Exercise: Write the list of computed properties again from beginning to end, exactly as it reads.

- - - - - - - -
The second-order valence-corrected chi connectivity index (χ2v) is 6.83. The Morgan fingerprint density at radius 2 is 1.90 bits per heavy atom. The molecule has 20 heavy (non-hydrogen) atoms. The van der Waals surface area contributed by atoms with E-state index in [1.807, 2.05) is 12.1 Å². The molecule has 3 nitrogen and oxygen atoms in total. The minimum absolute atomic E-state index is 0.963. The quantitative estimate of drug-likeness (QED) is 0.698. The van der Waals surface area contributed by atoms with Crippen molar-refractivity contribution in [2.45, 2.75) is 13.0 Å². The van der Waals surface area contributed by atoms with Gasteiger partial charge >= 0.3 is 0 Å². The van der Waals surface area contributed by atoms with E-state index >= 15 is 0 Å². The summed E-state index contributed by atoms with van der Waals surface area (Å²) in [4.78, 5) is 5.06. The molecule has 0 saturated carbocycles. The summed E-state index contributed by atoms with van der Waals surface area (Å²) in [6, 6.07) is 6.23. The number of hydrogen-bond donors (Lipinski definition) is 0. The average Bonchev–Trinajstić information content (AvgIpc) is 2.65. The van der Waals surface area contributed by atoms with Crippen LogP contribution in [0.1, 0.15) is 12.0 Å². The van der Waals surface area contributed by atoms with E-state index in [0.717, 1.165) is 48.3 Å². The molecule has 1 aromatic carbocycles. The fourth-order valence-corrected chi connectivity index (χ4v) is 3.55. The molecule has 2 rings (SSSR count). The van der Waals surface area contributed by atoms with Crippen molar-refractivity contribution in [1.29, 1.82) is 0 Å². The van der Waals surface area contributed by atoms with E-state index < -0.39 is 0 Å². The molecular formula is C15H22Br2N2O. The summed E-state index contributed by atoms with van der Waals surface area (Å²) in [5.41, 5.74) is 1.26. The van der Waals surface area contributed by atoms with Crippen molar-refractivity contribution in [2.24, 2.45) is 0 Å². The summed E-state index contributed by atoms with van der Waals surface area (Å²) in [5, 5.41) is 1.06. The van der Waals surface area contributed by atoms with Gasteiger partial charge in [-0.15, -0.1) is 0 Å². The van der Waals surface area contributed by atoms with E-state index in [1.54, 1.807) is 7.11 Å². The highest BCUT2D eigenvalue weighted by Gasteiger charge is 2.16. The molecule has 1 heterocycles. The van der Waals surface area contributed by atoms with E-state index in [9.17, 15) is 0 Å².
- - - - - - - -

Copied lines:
The second-order valence-corrected chi connectivity index (χ2v) is 6.83. The Morgan fingerprint density at radius 2 is 1.90 bits per heavy atom. The molecule has 20 heavy (non-hydrogen) atoms. The van der Waals surface area contributed by atoms with E-state index in [1.807, 2.05) is 12.1 Å². The molecule has 3 nitrogen and oxygen atoms in total. The minimum absolute atomic E-state index is 0.963. The quantitative estimate of drug-likeness (QED) is 0.698. The van der Waals surface area contributed by atoms with Crippen molar-refractivity contribution in [2.45, 2.75) is 13.0 Å². The van der Waals surface area contributed by atoms with Gasteiger partial charge >= 0.3 is 0 Å². The van der Waals surface area contributed by atoms with E-state index >= 15 is 0 Å². The summed E-state index contributed by atoms with van der Waals surface area (Å²) in [4.78, 5) is 5.06. The molecule has 0 saturated carbocycles. The summed E-state index contributed by atoms with van der Waals surface area (Å²) in [6, 6.07) is 6.23. The number of hydrogen-bond donors (Lipinski definition) is 0. The average Bonchev–Trinajstić information content (AvgIpc) is 2.65. The van der Waals surface area contributed by atoms with Crippen LogP contribution in [0.1, 0.15) is 12.0 Å². The van der Waals surface area contributed by atoms with E-state index in [0.717, 1.165) is 48.3 Å². The molecule has 1 aromatic carbocycles. The fourth-order valence-corrected chi connectivity index (χ4v) is 3.55. The molecule has 2 rings (SSSR count). The van der Waals surface area contributed by atoms with Crippen molar-refractivity contribution in [1.29, 1.82) is 0 Å². The van der Waals surface area contributed by atoms with E-state index < -0.39 is 0 Å². The molecular formula is C15H22Br2N2O. The summed E-state index contributed by atoms with van der Waals surface area (Å²) in [5.41, 5.74) is 1.26. The van der Waals surface area contributed by atoms with Crippen molar-refractivity contribution in [2.24, 2.45) is 0 Å². The summed E-state index contributed by atoms with van der Waals surface area (Å²) in [5, 5.41) is 1.06. The van der Waals surface area contributed by atoms with Gasteiger partial charge in [-0.15, -0.1) is 0 Å². The van der Waals surface area contributed by atoms with E-state index in [1.54, 1.807) is 7.11 Å². The highest BCUT2D eigenvalue weighted by Gasteiger charge is 2.16. The molecule has 1 heterocycles. The van der Waals surface area contributed by atoms with E-state index in [9.17, 15) is 0 Å².